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I. DEFINITION

Toxoplasmosis is caused by Toxoplasma gondii, a protozoan and obligate intracellular parasite capable of causing intrauterine infection (part of TORCH [toxoplasmosis, other, rubella, cytomegalovirus, herpes simplex virus] infections; see Chapter 148).

II. INCIDENCE

The incidence of congenital toxoplasmosis (CT) is 0.23 to 0.91 per 10,000 live births based on published data from the New England Newborn Screening Program; the true incidence might be higher, because the sensitivity of the newborn screening test (blot-spot immunoglobulin [Ig] M test) is approximately 50% to 75%, and fetal losses attributable to severe CT are not counted. Seroprevalence of T gondii among women of childbearing age (15–44 years) has declined over time (15%, 11%, and 9% in 1988–1994, 1999–2004, and 2009–2010, respectively).

III. PATHOPHYSIOLOGY

T gondii is a coccidian parasite ubiquitous in nature. Members of the feline family are the definitive hosts. The organism exists in 3 forms: oocyst, tachyzoite, and tissue cyst (bradyzoites). Cats generally acquire the infection by feeding on infected animals such as mice or uncooked household meats. The parasite replicates sexually in the feline intestine. Cats may begin to excrete oocysts in their stool for 7 to 14 days after infection. During this phase, the cat can shed millions of oocysts daily for 2 weeks. After excretion, oocysts require a maturation phase (sporulation) of 24 to 48 hours before they become infective by the oral route. Intermediate hosts (sheep, cattle, and pigs) can have tissue cysts within organs and skeletal muscle. These cysts can remain viable for the lifetime of the host. The pregnant woman usually becomes infected by consumption of raw or undercooked meat that contains cysts or by the accidental ingestion of sporulated oocysts from soil or contaminated food. Ingestion of oocysts (and cysts) releases sporozoites that penetrate the gastrointestinal mucosa and later differentiate into tachyzoites. Tachyzoites are ovoid unicellular organisms characteristic of the acute infection. Tachyzoites spread throughout the body via the bloodstream and lymphatics. It is during this stage that vertical transmission from mother to the child (MTCT) occurs. In the immunocompetent host, the tachyzoites are sequestered in tissue cysts and form bradyzoites. Bradyzoites are indicative of the chronic stage of infection and can persist in the brain, liver, and skeletal tissue for the life of the individual. There are reports of transmission of toxoplasmosis through contaminated municipal water, blood transfusion, organ donation, and occasionally as a result of a laboratory accident.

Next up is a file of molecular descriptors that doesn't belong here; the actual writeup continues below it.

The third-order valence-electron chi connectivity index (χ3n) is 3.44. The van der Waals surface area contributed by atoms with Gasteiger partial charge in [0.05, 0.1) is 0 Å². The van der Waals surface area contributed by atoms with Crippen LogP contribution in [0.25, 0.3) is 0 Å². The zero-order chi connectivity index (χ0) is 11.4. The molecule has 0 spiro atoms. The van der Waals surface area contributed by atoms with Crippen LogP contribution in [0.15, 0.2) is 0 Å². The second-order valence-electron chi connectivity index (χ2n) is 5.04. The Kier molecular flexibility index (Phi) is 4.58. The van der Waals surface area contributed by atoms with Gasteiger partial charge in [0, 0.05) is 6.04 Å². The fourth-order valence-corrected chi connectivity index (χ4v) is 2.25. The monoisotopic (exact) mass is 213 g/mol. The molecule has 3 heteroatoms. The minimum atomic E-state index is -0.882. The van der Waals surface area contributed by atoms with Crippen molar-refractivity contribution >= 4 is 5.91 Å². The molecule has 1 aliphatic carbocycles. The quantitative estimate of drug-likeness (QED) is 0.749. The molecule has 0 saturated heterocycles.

Acute infection in the pregnant woman is often subclinical (90% of the cases). If symptoms are present, they are generally nonspecific: mononucleosis-like illness with fever, painless lymphadenopathy, fatigue, malaise, myalgia, fever, skin rash, and splenomegaly. Placental infection occurs and persists throughout pregnancy. The infection may or may not be transmitted to the fetus. The later in pregnancy that infection is acquired, the more likely is MTCT (first trimester, 17%; second trimester, 25%; and third trimester, ...

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